Education and peace

July 26, 2018 Published by ,

In March 2018 several of our EMAS team attended the Montessori Education U.K. and Montessori Schools Association joint annual conference in London. The topic of the conference was “The Child as an Agent of Change”.

Helen Prochazka got the day off to a calming start with an insightful talk on the topic of love. She considered the ways in which the love emanated by small children influences those around them and is reflected back to them. I was particularly affected by her discussion of ‘professional love’. Aside from momentarily thinking we were about to hear about the deep friendships we develop with co-workers, it was fascinating to reflect on the love a teacher has for the children in his/her care. She described this as a very different thing to other types of love but nevertheless a very valid emotion. This underlined the importance of engaging in and with the moment so we may nurture our pupils for the short time they are in our schools and then be able to let them go when they grow and move on. I thought perhaps this is a work in progress in my own practise as rather than let them go I just keep adding levels to our school!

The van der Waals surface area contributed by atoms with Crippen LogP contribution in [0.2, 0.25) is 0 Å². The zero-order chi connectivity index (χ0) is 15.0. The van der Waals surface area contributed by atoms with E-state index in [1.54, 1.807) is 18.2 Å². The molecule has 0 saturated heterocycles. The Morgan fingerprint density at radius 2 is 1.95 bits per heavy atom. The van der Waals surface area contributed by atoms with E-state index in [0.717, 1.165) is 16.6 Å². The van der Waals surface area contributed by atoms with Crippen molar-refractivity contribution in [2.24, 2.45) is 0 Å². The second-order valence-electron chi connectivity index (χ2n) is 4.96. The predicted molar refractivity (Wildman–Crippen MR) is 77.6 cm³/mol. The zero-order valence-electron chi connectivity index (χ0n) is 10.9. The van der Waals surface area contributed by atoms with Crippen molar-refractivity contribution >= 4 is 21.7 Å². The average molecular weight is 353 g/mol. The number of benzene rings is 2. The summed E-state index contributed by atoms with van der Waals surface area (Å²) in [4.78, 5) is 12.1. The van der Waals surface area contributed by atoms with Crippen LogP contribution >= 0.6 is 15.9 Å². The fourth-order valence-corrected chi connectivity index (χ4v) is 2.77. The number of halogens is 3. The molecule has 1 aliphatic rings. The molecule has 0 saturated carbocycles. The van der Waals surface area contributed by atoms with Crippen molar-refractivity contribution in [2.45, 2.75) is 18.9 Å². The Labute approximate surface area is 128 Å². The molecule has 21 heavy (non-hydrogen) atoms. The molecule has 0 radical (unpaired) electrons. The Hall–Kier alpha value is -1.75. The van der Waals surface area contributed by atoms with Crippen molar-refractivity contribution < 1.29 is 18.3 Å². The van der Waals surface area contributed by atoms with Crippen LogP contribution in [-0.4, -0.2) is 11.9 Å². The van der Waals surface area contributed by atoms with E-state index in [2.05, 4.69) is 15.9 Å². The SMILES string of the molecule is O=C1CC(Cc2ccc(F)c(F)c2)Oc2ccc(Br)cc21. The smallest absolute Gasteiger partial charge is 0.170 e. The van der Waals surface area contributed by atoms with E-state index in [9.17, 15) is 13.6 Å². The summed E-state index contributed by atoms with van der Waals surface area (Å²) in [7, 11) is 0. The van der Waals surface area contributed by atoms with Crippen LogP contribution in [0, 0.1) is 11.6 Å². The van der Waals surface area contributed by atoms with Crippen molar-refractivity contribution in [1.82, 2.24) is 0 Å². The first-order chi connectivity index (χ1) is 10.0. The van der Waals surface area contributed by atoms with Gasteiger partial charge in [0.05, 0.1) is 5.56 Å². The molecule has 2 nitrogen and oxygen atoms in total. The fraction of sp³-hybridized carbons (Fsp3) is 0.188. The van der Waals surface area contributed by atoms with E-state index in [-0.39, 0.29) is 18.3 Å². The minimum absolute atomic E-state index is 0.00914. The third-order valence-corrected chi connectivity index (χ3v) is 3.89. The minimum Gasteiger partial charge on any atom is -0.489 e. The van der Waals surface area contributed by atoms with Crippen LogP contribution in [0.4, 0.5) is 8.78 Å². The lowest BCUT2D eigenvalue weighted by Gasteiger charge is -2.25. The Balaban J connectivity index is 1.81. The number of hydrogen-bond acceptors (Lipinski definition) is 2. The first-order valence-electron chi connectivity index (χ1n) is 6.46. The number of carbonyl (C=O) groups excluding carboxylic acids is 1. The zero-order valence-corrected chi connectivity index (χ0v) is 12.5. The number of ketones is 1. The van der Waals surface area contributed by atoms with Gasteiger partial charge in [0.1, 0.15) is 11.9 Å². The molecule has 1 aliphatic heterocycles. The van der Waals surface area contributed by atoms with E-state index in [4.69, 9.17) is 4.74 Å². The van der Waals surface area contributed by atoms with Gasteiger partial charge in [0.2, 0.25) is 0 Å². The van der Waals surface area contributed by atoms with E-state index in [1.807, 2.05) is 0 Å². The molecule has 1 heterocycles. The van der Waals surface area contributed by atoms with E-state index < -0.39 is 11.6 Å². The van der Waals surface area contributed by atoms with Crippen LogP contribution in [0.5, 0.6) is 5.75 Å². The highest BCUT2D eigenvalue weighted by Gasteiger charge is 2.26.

Helen’s key example of professional love was the diligence and care that Montessori guides put in to preparing the environment for children. This is such a powerful tool in communicating to children the respect and trust we wish them to absorb on their journey towards autonomy. It also emphasises the fundamental ways that we transmit a message of peace through our actions.